Thursday, November 27, 2014

How To Survive The Holidays - Part 2

CLICK HERE to listen to the interview.

What's the main cause of anxiety over the holidays?

Family, definitely.  And, food. 

The holidays start with Thanksgiving (at least they do in the United States) and Thanksgiving is often referred to as “National Binge Day” – the whole day is a tribute to excess. 

You’re expected to overeat.  It’s even considered bad manners not to try everything on the table.  If you struggle with food, this can be extremely challenging.

Another problem with the holidays is everyone talks about food.  A lot.

Some relatives get offended if you don’t try everything.  Someone will say, “I know you’re watching your weight but you’re just GOT to try my pecan pie.  One bite won’t hurt you.  Go on, have some.”

And then there are the people who watch every bite they eat – and every bite YOU eat.

They say, “Oh, I shouldn’t have this.”  Or worse, “Do you think you should eat that?  Do you really need that?”

And then there are people who talk about food as if it’s a person.  “Oh, what a beautiful turkey.  What a gorgeous ham.  Everything looks beautiful.  I’m so in love with this meal.”

Personally, I don’t think food is beautiful or gorgeous.  People are beautiful (inside and out).

Love belongs to relationships between humans.  You love your husband, your wife, your girlfriend, boyfriend, your kids, your parents.  Food isn’t worthy of your love.

All this focus on food can lead to a lot of stress – you’re anxious, upset, and sad – and if you don’t have other strategies to deal with those stressful emotion, that makes you more vulnerable to using food to cope. 

So it can be a vicious cycle.  The key is to learn to express feelings in words, instead of behavior.

How do you stop the cycle?

People often think they are triggered by food but they’re not.  They’re usually triggered by situations and experiences that are painful or upsetting, and make them want to turn to food to cope – to numb, or distract from what’s upsetting them.

Start by asking yourself some questions:

*What is the most difficult part of the holidays?  Food?  Family?  Lack of family?

*What do you like about the holiday season?  What do you dislike?

*What helps during this time?

*What doesn’t help?

*What are the emotional triggers?

This helps you understand yourself better and know what your true triggers are – situational and emotional.  When you deal with and process those situations and feelings directly, you won’t use food as a coping strategy.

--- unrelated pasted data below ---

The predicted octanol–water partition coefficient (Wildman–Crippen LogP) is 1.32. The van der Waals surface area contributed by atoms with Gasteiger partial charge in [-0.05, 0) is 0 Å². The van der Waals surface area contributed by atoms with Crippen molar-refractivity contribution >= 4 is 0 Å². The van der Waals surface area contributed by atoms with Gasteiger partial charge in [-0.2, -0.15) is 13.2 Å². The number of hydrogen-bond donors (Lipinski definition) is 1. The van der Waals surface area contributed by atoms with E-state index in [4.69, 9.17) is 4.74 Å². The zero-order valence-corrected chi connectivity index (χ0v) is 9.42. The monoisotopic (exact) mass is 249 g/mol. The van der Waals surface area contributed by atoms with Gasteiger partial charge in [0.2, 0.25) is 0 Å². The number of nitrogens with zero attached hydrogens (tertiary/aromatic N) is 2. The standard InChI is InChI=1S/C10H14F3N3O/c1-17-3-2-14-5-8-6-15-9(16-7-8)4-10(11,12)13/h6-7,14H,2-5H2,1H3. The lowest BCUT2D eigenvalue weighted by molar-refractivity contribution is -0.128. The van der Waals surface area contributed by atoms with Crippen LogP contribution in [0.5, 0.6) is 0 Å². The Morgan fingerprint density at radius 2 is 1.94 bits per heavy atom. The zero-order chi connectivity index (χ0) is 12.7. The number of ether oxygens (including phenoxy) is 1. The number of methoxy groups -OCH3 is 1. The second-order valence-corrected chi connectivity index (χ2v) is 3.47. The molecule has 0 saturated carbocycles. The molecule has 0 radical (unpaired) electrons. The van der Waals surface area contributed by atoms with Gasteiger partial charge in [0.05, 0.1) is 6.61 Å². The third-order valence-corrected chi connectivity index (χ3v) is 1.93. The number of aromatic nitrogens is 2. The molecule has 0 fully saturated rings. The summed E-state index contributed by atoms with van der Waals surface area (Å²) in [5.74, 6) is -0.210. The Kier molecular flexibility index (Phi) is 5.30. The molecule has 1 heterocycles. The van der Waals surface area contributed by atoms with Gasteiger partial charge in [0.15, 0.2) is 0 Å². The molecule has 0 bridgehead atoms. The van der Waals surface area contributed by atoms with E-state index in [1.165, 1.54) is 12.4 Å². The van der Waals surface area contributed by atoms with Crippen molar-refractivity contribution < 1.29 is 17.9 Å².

What is my top survival tip for the holidays?

Be a social anthropologist.    

When you're watching and observing, you're not a participant.  Observing means creating some distance and that distance can be very illuminating.

When you hear your mom or dad or grandparents criticize your sister or brother or cousin, or even themselves, you can see more clearly how you learned to criticize yourself. 

When you realize that your mother apologizes for every bite she eats, you’ll recognize how you learned to feel guilty for every bite you take.

It doesn’t matter whether you celebrate Christmas or Hannukah or Kwanza, or nothing, pay attention to what’s going on around you.

Which category does everyone at the table fit into?  Are they drunk, jealous, show-offs, or relentlessly perfect?

What do you like about them?  What do you appreciate?  What do you dislike?  Give yourself permission to hold the positive and negatives about others – it’ll make it easier to hold both about yourself.

Do you like people better because they’re thin?  Probably not.

When you’re observing others, you don’t feel as much under observation.  That makes you feel less self-conscious, and you feel better.  When you feel better, you’re less likely to use food to cope.

Add some gratitude!

It’s the holidays, and ultimately the holidays are about gratitude, so be grateful.  Think of one thing you appreciate; whether it’s a person or a situation, because hanging onto one good thing can keep you going when things are challenging.   

And with that in mind, be grateful for yourself, and practice self-acceptance and self-care.  You’ll feel better, and when you feel better, you’re less likely to use food to cope.  And as I like to say to my listeners and viewers, that’s how you win the diet war.

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